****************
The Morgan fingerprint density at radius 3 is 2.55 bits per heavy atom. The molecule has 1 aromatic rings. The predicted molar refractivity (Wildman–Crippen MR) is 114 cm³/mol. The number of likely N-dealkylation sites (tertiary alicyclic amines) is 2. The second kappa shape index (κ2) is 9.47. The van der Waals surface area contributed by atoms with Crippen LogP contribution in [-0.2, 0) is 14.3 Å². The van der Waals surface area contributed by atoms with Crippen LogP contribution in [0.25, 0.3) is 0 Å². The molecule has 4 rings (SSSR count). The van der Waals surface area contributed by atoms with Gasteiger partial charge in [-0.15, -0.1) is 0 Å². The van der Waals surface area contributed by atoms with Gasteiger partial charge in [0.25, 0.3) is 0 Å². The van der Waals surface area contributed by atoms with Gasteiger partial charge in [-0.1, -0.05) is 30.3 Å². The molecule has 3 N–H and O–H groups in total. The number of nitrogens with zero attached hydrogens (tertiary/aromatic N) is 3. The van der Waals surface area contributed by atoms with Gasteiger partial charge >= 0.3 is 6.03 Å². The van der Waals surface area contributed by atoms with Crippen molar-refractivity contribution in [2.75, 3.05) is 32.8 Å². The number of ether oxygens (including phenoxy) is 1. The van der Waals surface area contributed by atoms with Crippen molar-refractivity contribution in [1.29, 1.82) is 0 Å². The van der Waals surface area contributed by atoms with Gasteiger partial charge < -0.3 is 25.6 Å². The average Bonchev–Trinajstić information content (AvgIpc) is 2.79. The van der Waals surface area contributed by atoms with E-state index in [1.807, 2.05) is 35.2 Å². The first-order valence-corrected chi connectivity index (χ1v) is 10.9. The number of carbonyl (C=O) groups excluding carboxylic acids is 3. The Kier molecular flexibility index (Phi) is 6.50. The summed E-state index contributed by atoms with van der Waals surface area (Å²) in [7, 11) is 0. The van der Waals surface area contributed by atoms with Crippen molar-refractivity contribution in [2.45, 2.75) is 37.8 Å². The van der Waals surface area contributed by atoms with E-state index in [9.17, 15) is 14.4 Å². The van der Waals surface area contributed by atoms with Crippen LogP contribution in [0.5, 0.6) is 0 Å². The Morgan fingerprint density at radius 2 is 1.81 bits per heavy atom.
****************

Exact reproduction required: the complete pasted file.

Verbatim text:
The Morgan fingerprint density at radius 3 is 2.55 bits per heavy atom. The molecule has 1 aromatic rings. The predicted molar refractivity (Wildman–Crippen MR) is 114 cm³/mol. The number of likely N-dealkylation sites (tertiary alicyclic amines) is 2. The second kappa shape index (κ2) is 9.47. The van der Waals surface area contributed by atoms with Crippen LogP contribution in [-0.2, 0) is 14.3 Å². The van der Waals surface area contributed by atoms with Crippen LogP contribution in [0.25, 0.3) is 0 Å². The molecule has 4 rings (SSSR count). The van der Waals surface area contributed by atoms with Gasteiger partial charge in [-0.15, -0.1) is 0 Å². The van der Waals surface area contributed by atoms with Gasteiger partial charge in [0.25, 0.3) is 0 Å². The van der Waals surface area contributed by atoms with Gasteiger partial charge in [-0.1, -0.05) is 30.3 Å². The molecule has 3 N–H and O–H groups in total. The number of nitrogens with zero attached hydrogens (tertiary/aromatic N) is 3. The van der Waals surface area contributed by atoms with Gasteiger partial charge >= 0.3 is 6.03 Å². The van der Waals surface area contributed by atoms with Crippen molar-refractivity contribution in [2.75, 3.05) is 32.8 Å². The number of ether oxygens (including phenoxy) is 1. The van der Waals surface area contributed by atoms with Crippen molar-refractivity contribution in [1.29, 1.82) is 0 Å². The van der Waals surface area contributed by atoms with Gasteiger partial charge < -0.3 is 25.6 Å². The average Bonchev–Trinajstić information content (AvgIpc) is 2.79. The van der Waals surface area contributed by atoms with E-state index in [1.807, 2.05) is 35.2 Å². The first-order valence-corrected chi connectivity index (χ1v) is 10.9. The number of carbonyl (C=O) groups excluding carboxylic acids is 3. The Kier molecular flexibility index (Phi) is 6.50. The summed E-state index contributed by atoms with van der Waals surface area (Å²) in [7, 11) is 0. The van der Waals surface area contributed by atoms with Crippen molar-refractivity contribution in [2.45, 2.75) is 37.8 Å². The van der Waals surface area contributed by atoms with E-state index in [9.17, 15) is 14.4 Å². The van der Waals surface area contributed by atoms with Crippen LogP contribution in [0.5, 0.6) is 0 Å². The Morgan fingerprint density at radius 2 is 1.81 bits per heavy atom.